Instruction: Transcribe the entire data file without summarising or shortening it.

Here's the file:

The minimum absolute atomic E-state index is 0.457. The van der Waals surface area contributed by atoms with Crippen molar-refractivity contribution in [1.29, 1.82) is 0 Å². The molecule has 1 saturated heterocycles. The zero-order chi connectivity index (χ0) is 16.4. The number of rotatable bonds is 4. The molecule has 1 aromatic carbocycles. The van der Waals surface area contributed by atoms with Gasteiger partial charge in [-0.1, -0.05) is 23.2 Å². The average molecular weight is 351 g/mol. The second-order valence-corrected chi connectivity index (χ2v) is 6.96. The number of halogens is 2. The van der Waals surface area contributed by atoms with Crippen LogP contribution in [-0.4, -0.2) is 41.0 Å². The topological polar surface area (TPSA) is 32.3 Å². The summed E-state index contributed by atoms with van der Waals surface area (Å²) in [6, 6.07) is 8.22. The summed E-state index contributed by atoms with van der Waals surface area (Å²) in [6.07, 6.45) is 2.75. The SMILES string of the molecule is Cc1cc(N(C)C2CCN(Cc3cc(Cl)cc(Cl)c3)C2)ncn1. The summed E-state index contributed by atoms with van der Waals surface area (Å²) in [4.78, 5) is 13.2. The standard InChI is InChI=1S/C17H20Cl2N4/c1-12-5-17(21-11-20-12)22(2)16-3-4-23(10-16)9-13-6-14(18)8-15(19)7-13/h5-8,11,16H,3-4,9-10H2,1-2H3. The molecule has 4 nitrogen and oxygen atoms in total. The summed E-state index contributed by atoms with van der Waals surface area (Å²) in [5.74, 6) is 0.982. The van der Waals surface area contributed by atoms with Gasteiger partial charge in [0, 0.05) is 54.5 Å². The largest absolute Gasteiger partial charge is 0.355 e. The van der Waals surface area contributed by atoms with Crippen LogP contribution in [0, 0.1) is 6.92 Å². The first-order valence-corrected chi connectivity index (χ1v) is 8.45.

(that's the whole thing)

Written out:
The minimum absolute atomic E-state index is 0.457. The van der Waals surface area contributed by atoms with Crippen molar-refractivity contribution in [1.29, 1.82) is 0 Å². The molecule has 1 saturated heterocycles. The zero-order chi connectivity index (χ0) is 16.4. The number of rotatable bonds is 4. The molecule has 1 aromatic carbocycles. The van der Waals surface area contributed by atoms with Gasteiger partial charge in [-0.1, -0.05) is 23.2 Å². The average molecular weight is 351 g/mol. The second-order valence-corrected chi connectivity index (χ2v) is 6.96. The number of halogens is 2. The van der Waals surface area contributed by atoms with Crippen LogP contribution in [-0.4, -0.2) is 41.0 Å². The topological polar surface area (TPSA) is 32.3 Å². The summed E-state index contributed by atoms with van der Waals surface area (Å²) in [6, 6.07) is 8.22. The summed E-state index contributed by atoms with van der Waals surface area (Å²) in [6.07, 6.45) is 2.75. The SMILES string of the molecule is Cc1cc(N(C)C2CCN(Cc3cc(Cl)cc(Cl)c3)C2)ncn1. The summed E-state index contributed by atoms with van der Waals surface area (Å²) in [4.78, 5) is 13.2. The standard InChI is InChI=1S/C17H20Cl2N4/c1-12-5-17(21-11-20-12)22(2)16-3-4-23(10-16)9-13-6-14(18)8-15(19)7-13/h5-8,11,16H,3-4,9-10H2,1-2H3. The molecule has 4 nitrogen and oxygen atoms in total. The summed E-state index contributed by atoms with van der Waals surface area (Å²) in [5.74, 6) is 0.982. The van der Waals surface area contributed by atoms with Gasteiger partial charge in [0, 0.05) is 54.5 Å². The largest absolute Gasteiger partial charge is 0.355 e. The van der Waals surface area contributed by atoms with Crippen LogP contribution in [0, 0.1) is 6.92 Å². The first-order valence-corrected chi connectivity index (χ1v) is 8.45.